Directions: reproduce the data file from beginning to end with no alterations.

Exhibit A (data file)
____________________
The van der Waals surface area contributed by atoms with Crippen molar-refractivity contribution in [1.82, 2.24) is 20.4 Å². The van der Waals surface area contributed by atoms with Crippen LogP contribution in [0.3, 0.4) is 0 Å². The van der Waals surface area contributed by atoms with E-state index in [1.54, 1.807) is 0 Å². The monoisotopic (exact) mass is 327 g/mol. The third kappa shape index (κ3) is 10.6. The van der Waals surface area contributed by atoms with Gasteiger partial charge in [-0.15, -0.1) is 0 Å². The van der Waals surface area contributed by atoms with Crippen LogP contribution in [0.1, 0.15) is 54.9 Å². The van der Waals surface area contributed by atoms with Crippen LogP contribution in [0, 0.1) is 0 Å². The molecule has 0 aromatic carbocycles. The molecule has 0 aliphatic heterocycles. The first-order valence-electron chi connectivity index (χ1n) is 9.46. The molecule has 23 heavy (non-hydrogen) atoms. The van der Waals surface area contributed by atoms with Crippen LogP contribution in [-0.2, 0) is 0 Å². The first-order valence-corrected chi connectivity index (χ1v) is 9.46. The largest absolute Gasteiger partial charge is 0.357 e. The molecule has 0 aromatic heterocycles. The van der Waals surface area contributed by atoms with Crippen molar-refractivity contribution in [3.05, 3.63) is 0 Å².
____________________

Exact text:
The van der Waals surface area contributed by atoms with Crippen molar-refractivity contribution in [1.82, 2.24) is 20.4 Å². The van der Waals surface area contributed by atoms with Crippen LogP contribution in [0.3, 0.4) is 0 Å². The van der Waals surface area contributed by atoms with E-state index in [1.54, 1.807) is 0 Å². The monoisotopic (exact) mass is 327 g/mol. The third kappa shape index (κ3) is 10.6. The van der Waals surface area contributed by atoms with Gasteiger partial charge in [-0.15, -0.1) is 0 Å². The van der Waals surface area contributed by atoms with Crippen LogP contribution in [0.1, 0.15) is 54.9 Å². The van der Waals surface area contributed by atoms with Crippen LogP contribution in [0, 0.1) is 0 Å². The molecule has 0 aromatic carbocycles. The molecule has 0 aliphatic heterocycles. The first-order valence-electron chi connectivity index (χ1n) is 9.46. The molecule has 23 heavy (non-hydrogen) atoms. The van der Waals surface area contributed by atoms with Crippen LogP contribution in [-0.2, 0) is 0 Å². The first-order valence-corrected chi connectivity index (χ1v) is 9.46. The largest absolute Gasteiger partial charge is 0.357 e. The molecule has 0 aromatic heterocycles. The van der Waals surface area contributed by atoms with Crippen molar-refractivity contribution in [3.05, 3.63) is 0 Å².